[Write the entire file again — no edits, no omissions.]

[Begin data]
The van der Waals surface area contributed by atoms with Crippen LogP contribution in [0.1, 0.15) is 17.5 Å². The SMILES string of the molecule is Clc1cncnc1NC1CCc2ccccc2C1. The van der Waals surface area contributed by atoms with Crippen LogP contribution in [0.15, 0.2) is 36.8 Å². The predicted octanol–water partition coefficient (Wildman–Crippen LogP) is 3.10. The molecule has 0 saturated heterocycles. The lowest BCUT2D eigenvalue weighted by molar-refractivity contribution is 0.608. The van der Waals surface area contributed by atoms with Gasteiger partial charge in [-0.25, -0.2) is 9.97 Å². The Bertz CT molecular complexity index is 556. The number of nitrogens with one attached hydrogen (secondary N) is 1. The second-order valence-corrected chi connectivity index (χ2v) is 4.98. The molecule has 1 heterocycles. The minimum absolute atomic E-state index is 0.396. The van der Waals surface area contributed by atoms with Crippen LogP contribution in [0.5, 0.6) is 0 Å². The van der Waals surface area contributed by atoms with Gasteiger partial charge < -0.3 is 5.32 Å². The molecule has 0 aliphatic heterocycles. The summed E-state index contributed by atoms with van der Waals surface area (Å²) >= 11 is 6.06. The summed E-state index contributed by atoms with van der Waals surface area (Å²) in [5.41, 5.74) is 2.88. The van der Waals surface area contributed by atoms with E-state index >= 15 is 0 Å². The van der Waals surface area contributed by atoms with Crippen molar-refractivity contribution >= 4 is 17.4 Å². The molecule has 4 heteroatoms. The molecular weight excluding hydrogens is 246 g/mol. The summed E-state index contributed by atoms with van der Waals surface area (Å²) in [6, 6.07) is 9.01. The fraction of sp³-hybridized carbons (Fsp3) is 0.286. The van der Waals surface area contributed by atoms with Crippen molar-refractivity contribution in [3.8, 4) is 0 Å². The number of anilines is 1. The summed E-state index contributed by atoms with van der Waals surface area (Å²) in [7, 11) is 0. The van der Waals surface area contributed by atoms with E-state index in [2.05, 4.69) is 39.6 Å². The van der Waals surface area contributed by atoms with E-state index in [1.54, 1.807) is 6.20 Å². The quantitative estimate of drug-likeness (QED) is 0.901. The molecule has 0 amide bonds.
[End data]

The van der Waals surface area contributed by atoms with Crippen LogP contribution in [0.1, 0.15) is 17.5 Å². The SMILES string of the molecule is Clc1cncnc1NC1CCc2ccccc2C1. The van der Waals surface area contributed by atoms with Crippen LogP contribution in [0.15, 0.2) is 36.8 Å². The predicted octanol–water partition coefficient (Wildman–Crippen LogP) is 3.10. The molecule has 0 saturated heterocycles. The lowest BCUT2D eigenvalue weighted by molar-refractivity contribution is 0.608. The van der Waals surface area contributed by atoms with Gasteiger partial charge in [-0.25, -0.2) is 9.97 Å². The Bertz CT molecular complexity index is 556. The number of nitrogens with one attached hydrogen (secondary N) is 1. The second-order valence-corrected chi connectivity index (χ2v) is 4.98. The molecule has 1 heterocycles. The minimum absolute atomic E-state index is 0.396. The van der Waals surface area contributed by atoms with Crippen LogP contribution in [0.5, 0.6) is 0 Å². The van der Waals surface area contributed by atoms with Gasteiger partial charge < -0.3 is 5.32 Å². The molecule has 0 aliphatic heterocycles. The summed E-state index contributed by atoms with van der Waals surface area (Å²) >= 11 is 6.06. The summed E-state index contributed by atoms with van der Waals surface area (Å²) in [5.41, 5.74) is 2.88. The van der Waals surface area contributed by atoms with E-state index >= 15 is 0 Å². The van der Waals surface area contributed by atoms with Crippen molar-refractivity contribution >= 4 is 17.4 Å². The molecule has 4 heteroatoms. The molecular weight excluding hydrogens is 246 g/mol. The summed E-state index contributed by atoms with van der Waals surface area (Å²) in [6, 6.07) is 9.01. The fraction of sp³-hybridized carbons (Fsp3) is 0.286. The van der Waals surface area contributed by atoms with Crippen molar-refractivity contribution in [3.8, 4) is 0 Å². The number of anilines is 1. The summed E-state index contributed by atoms with van der Waals surface area (Å²) in [7, 11) is 0. The van der Waals surface area contributed by atoms with E-state index in [2.05, 4.69) is 39.6 Å². The van der Waals surface area contributed by atoms with E-state index in [1.54, 1.807) is 6.20 Å². The quantitative estimate of drug-likeness (QED) is 0.901. The molecule has 0 amide bonds.